Improvements in the stratospheric transport achieved by a chemistry transport model with ECMWF (re)analyses: identifying effects and remaining challenges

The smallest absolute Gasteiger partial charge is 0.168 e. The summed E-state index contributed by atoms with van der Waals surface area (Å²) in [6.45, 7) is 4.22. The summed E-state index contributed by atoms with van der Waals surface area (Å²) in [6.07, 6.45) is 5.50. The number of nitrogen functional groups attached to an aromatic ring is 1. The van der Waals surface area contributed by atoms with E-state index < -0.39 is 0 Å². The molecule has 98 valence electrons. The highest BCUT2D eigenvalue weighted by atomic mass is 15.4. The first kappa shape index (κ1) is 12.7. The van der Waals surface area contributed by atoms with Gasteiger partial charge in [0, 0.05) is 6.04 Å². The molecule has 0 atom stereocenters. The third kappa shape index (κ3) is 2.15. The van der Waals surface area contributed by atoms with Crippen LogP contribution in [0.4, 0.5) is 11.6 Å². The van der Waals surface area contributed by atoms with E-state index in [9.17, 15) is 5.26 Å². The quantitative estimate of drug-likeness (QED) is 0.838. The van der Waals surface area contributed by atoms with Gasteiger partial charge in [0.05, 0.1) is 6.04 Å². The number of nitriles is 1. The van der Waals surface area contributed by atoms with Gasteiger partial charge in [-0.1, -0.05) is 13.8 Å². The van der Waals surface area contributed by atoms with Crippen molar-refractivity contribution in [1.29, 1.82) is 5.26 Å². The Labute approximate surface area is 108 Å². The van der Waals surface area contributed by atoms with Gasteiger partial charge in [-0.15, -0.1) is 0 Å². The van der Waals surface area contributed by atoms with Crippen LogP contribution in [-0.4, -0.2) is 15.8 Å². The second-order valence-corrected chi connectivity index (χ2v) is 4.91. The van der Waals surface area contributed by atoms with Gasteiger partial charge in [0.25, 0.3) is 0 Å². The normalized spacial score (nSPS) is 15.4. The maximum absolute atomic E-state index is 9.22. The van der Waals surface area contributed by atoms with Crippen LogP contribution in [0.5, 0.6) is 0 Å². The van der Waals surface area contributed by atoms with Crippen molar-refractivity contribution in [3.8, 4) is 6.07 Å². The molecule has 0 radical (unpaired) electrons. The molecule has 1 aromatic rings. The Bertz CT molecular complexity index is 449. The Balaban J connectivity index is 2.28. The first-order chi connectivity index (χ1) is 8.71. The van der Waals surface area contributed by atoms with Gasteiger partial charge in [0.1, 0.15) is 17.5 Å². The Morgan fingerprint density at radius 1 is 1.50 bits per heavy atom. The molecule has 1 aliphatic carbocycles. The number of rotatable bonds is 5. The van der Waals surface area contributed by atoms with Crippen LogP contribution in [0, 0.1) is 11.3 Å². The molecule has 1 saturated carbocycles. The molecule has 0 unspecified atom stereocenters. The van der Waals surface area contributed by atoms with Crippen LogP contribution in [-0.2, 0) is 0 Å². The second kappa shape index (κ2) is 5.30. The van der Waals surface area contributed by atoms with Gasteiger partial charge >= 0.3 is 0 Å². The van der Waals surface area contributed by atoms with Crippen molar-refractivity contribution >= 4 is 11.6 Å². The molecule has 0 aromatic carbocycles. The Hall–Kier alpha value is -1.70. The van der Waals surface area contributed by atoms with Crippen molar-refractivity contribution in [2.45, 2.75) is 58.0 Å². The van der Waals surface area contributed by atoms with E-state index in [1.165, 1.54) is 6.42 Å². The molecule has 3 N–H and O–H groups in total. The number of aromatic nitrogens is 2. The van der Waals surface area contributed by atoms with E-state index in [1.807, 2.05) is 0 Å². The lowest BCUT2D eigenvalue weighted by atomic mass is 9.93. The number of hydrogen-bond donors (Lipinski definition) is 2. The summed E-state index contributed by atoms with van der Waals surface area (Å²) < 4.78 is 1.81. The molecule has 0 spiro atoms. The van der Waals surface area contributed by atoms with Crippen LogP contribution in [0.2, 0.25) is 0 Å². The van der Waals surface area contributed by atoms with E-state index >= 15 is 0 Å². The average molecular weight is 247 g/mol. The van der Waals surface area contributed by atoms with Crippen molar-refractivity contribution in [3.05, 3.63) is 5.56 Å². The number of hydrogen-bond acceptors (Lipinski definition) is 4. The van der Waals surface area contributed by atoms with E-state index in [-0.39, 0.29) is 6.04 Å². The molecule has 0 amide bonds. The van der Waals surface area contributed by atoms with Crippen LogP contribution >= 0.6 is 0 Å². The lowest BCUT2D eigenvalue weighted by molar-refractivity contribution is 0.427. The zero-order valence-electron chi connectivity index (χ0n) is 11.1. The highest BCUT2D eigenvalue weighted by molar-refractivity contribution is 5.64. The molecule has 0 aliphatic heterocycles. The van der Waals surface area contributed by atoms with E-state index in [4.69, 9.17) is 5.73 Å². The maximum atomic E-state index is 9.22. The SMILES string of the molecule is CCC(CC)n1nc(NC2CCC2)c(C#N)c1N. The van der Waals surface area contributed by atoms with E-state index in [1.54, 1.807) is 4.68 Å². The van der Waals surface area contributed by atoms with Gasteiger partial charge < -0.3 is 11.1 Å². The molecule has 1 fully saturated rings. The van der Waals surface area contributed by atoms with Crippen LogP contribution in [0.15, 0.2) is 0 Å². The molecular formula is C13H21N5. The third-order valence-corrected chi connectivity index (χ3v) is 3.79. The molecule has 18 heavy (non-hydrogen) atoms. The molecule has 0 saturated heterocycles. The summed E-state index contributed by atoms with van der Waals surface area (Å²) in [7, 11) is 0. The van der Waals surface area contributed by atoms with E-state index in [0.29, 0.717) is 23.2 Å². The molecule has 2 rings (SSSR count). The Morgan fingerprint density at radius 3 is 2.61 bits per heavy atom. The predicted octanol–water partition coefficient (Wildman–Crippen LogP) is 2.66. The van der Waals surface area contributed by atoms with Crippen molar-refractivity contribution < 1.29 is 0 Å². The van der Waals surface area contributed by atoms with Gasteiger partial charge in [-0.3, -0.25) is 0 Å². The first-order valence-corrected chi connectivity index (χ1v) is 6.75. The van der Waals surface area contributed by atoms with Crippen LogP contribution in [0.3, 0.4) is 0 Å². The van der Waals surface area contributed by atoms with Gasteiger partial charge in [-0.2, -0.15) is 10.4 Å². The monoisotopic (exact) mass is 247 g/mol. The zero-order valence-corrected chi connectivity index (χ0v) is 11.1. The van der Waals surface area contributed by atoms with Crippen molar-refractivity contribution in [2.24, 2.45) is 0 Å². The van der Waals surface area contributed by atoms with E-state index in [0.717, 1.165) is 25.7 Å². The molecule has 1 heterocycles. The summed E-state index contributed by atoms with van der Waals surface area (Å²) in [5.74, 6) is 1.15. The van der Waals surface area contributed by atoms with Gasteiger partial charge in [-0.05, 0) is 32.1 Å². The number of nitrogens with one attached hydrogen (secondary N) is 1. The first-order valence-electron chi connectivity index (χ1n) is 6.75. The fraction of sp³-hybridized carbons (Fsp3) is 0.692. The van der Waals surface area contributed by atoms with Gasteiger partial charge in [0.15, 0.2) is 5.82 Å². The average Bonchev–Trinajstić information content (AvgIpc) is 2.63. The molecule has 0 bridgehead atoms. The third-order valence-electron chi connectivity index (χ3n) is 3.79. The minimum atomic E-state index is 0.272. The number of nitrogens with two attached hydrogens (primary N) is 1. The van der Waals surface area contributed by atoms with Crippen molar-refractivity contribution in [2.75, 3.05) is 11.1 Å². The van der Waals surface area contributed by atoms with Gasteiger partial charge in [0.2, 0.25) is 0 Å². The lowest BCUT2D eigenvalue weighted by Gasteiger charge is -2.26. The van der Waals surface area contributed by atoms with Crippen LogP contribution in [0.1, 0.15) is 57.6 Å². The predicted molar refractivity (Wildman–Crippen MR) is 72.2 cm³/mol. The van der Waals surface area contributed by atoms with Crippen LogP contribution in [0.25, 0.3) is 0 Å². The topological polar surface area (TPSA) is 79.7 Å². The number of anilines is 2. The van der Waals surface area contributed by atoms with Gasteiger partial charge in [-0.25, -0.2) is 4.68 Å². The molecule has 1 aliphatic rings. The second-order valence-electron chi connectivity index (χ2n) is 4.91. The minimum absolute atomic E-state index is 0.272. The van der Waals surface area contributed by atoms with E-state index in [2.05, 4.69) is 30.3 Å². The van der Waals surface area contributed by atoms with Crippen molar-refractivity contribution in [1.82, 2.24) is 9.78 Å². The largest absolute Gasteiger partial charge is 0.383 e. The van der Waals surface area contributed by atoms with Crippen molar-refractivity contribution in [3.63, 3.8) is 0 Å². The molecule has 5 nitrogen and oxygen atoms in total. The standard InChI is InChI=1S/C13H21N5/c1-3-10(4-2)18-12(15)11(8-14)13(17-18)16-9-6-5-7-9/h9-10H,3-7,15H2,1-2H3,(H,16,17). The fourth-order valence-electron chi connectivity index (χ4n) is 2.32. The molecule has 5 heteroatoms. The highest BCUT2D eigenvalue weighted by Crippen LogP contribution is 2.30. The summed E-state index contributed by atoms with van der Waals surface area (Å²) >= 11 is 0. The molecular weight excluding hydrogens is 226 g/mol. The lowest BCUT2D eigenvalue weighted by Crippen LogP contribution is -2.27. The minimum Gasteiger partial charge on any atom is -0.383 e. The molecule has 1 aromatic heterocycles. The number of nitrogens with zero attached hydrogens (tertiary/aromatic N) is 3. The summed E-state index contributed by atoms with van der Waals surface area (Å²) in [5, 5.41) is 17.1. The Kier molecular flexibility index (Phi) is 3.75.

Stratospheric simulations from a chemistry transport model (CTM) are used to evaluate the stratospheric Brewer–Dobson circulation and mixing processes in different datasets produced by the European Centre for Medium-Range Weather Forecasts (ECMWF). A comparison between ERA-40 and ERA-Interim shows that the recent ECMWF reanalysis greatly improves on past problems detected for ERA-40. CTM simulations with ERA-Interim provide improved age-of-air distributions, in very good agreement with observations in the lower stratosphere. In a multiannual model run (1990–2009), we find a small but statistically significant increasing trend in age over Northern Hemisphere midlatitudes above 24 km. This is in contrast with most model results in existing literature, but in agreement with recent studies based on SF6 and CO2 observations. Lagrangian calculations also show that the constraint of vertical and horizontal mixing has been very significantly improved in the new ECMWF dataset. Causes of the improvements achieved by the new reanalysis are explored, revealing the roles that the assimilation technique and the analysis frequency play in the successful description of stratospheric transport. The implementation of correction techniques such as the use of forecasts is shown to have a smaller effect in CTM simulations with ERA-Interim than in those with ERA-40. The effect of using winds from the ECMWF data assimilation system (DAS) or from the underlying general circulation model (GCM) is also contrasted. For this, the CTM uses a set of ECMWF GCM winds from a free-running model version equivalent to the system employed to produce ERA-40. The GCM winds were archived every 12 h, which also allows an evaluation of the CTM analysis read-in frequency effects on stratospheric transport. Some of the problems attributed in the past to data assimilation, such as the excess of vertical mixing in the lower stratosphere, are here shown to be caused also by too low read-in frequencies in the CTM simulations. Copyright © 2012 Royal Meteorological Society